Sunday, March 14, 2010

Turnip Greens and Potato Salad

As I mentioned in my last post, this week's farmbox caused some delayed-onset inspiration. A while ago, C had attempted a soup from Bryant Terry's Vegan Soul Kitchen. At the time, we couldn't find any turnips with greens still attached, so he used parsley instead. The resulting soup was good, but we both felt that it wasn't as good as it could have been. This is not at all to disparage C's excellent kitchen skills, but it is to lament the fickleness of available produce. When we got a lovely bunch of young turnips with greens, then, I finally got around to thinking about that soup again and contemplating making another run at it. We haven't actually had all that much luck with this book, though I continue to return to it. I was beginning to worry that I mostly love the look of the thing, though it bears noting that Terry's method for baking tofu has become gospel around here.

We also had a bunch of parsley hanging around. While it's not romantic to say so, we always struggle to use up fresh herbs once we have them. Isn't that unfortunate? I know that as a food snob, especially a California-dwelling food snob, I should be mincing out to the garden to clip fresh herbs. I should have little bunches of them drying here and there. I should be extolling the wonders of fresh herbs and uttering proclamations about how no dried herb can possibly compete and so on and so forth. Though it may be a sign of amateur cooking status, I just don't really care. Mostly, I don't like to waste food or money, and if I know (and believe, me, I know) that I don't have a prayer at using up more than a sprig of rosemary for the recipe I'm working on, I'll just use dried. If that's wrong, I'm not sure I want to be right. Anyway, that's a long way of telling you about the plan I devised to use up the parsley before it wound up, like the bunch before it, in the compost heap. Continuing to thumb through Terry's book, I found a recipe for a red potato salad with a parsley-based pesto. All of the ingredients were not expensive and easy to get, so I had our menu plan. I made the Roasted Turnips and Shallots with Turnip Greens Soup and Roasted Red Potato Salad with Parsley-Pine Nut Pesto. I asked C to kick in a salad of some sort. 

 For the soup, which I couldn't find posted anywhere on the internet, you slow roast turnips and shallots with some salt and olive oil. Then you toss them in with the sauteed turnip greens. You add broth and seasonings and simmer the whole lot. I had to halve the recipe because I only had one bunch of turnips, and this made just the right amount for the two of us.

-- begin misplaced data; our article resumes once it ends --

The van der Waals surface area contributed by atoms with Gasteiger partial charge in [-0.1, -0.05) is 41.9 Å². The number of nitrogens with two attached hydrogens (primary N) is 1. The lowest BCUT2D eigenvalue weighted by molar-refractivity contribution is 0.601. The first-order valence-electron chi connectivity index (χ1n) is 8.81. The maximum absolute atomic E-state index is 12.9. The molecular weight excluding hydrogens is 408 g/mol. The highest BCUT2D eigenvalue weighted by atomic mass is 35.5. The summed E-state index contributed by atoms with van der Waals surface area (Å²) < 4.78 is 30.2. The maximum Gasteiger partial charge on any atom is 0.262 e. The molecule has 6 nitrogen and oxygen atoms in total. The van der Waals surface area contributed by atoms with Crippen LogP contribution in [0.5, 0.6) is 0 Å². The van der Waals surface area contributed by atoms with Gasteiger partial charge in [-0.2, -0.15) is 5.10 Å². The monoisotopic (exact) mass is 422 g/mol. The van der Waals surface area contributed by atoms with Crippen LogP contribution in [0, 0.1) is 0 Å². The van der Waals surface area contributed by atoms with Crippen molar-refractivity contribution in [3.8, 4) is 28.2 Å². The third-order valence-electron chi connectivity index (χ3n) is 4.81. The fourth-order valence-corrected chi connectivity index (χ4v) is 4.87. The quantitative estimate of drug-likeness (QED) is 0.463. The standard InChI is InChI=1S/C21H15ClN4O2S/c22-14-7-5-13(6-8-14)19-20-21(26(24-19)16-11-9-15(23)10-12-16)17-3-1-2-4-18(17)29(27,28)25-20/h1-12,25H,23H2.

The potato salad was also really good, though I had to make some substitutions. I found the recipe posted here, and it is as follows:

Roasted Red Potato Salad with Parsley-Pine Nut Pesto
For the pesto
1/3 cup pine nuts
2 cups loosely packed, flat-leaf parsley
2 medium cloves garlic, peeled
1 tbsp mellow white or yellow miso
1/2 cup extra virgin olive oil
1/2 tsp coarse sea salt
For the salad
2 lbs small red potatoes, cut into 1" chunks
1 tbsp extra virgin olive oil
3 large red bell peppers, seeded and cut into 1" pieces
coarse sea salt
freshly ground black peppers
  1. Place pine nuts in a small skillet and toast over low heat until golden brown, taking care that they don't burn.
  2. In the bowl of a food processor fitted with a metal blade, combine the pine nuts, parsley, garlic, miso, and lemon juice and puree. Slowly add the olive oil and process until smooth Add 1/2 tsp salt and set aside.
  3. Preheat the oven to 400°F. In a large bowl, combine the potatoes and the olive oil. Toss to coat. Transfer the potatoes to a parchment lined baking sheet and roast for 20 minutes, stirring after 10 minutes. Add the peppers to the baking sheet and stir to combine. Roast for 1 hour, stirring every 15 minutes, until the potatoes are tender and the peppers are roasted.
  4. Transfer the potatoes and peppers to a large bowl, add 1/2 cup plus 3 tbsp pesto, stir well and season with salt and pepper to taste. Serve at room temperature. Cover the remaining pesto with a film of olive oil in a tightly sealed container and refrigerate for up to two weeks.
 I used curly parsley because that's what I had. I also subbed raw pistachios for the pine nuts because pine nuts are expensive and, really, what's the big deal? I toasted them just as the recipe directs and did everything else as suggested. Sorry about the pics, dear readers. I know you've come to expect a certain level of crappiness from my photos, and this post doesn't even really meet those low expectations. Even C's effort to show me how it's done yielded a blurry photo. Let me leave you with the promise that I will strive to do better in the future. Also, the brownies are coming. 


b3carmain said...

I totally think that turnips would be one of the not-so-great-gets in a CSA box. Turnips, parsnips, and their friends (which I can't believe people grow ON PURPOSE) give vegetables a bad wrap! In fact, I don't think I have ever read of people in a book eating a turnip that were happy about it.... Just something to consider! Why not tasty artichoke soup?? :)
BTW, unrelated to food, but mentioned in your previous blog, I LOVED the image of C grumping behind his computer! Amazing imagery.
As always, I LOVE reading this blog!!! Even more than I love reading spicy vampire novels, and thats A TON!

Marla said...

While I'm mostly with you on parsnips, turnips are really good, especially good this way. The roasting brings out the sweetness of the vegetables. Parsnips are a much tougher customer. Also, artichoke soup sounds really tasty.

Thank you so much for reading!

b3carmain said...


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